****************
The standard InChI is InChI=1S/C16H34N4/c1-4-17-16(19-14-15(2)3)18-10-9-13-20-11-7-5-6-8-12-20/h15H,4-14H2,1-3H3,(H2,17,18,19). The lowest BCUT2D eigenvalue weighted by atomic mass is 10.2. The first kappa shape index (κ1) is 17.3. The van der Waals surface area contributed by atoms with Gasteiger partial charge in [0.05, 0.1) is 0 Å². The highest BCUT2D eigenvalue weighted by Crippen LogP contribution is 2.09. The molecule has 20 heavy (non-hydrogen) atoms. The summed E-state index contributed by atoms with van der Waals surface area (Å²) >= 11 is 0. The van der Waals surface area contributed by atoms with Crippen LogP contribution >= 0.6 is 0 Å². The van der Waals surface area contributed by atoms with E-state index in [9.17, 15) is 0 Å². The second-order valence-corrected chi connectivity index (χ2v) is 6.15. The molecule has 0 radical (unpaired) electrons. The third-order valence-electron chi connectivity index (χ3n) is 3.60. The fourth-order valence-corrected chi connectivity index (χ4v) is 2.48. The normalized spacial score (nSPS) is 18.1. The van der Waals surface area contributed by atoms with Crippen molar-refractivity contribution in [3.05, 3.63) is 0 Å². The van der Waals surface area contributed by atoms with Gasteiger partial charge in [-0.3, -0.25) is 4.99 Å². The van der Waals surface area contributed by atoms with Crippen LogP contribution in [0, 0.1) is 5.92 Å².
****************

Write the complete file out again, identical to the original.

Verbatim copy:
The standard InChI is InChI=1S/C16H34N4/c1-4-17-16(19-14-15(2)3)18-10-9-13-20-11-7-5-6-8-12-20/h15H,4-14H2,1-3H3,(H2,17,18,19). The lowest BCUT2D eigenvalue weighted by atomic mass is 10.2. The first kappa shape index (κ1) is 17.3. The van der Waals surface area contributed by atoms with Gasteiger partial charge in [0.05, 0.1) is 0 Å². The highest BCUT2D eigenvalue weighted by Crippen LogP contribution is 2.09. The molecule has 20 heavy (non-hydrogen) atoms. The summed E-state index contributed by atoms with van der Waals surface area (Å²) >= 11 is 0. The van der Waals surface area contributed by atoms with Crippen LogP contribution >= 0.6 is 0 Å². The van der Waals surface area contributed by atoms with E-state index in [9.17, 15) is 0 Å². The second-order valence-corrected chi connectivity index (χ2v) is 6.15. The molecule has 0 radical (unpaired) electrons. The third-order valence-electron chi connectivity index (χ3n) is 3.60. The fourth-order valence-corrected chi connectivity index (χ4v) is 2.48. The normalized spacial score (nSPS) is 18.1. The van der Waals surface area contributed by atoms with Crippen molar-refractivity contribution in [3.05, 3.63) is 0 Å². The van der Waals surface area contributed by atoms with Gasteiger partial charge in [-0.3, -0.25) is 4.99 Å². The van der Waals surface area contributed by atoms with Crippen LogP contribution in [0, 0.1) is 5.92 Å².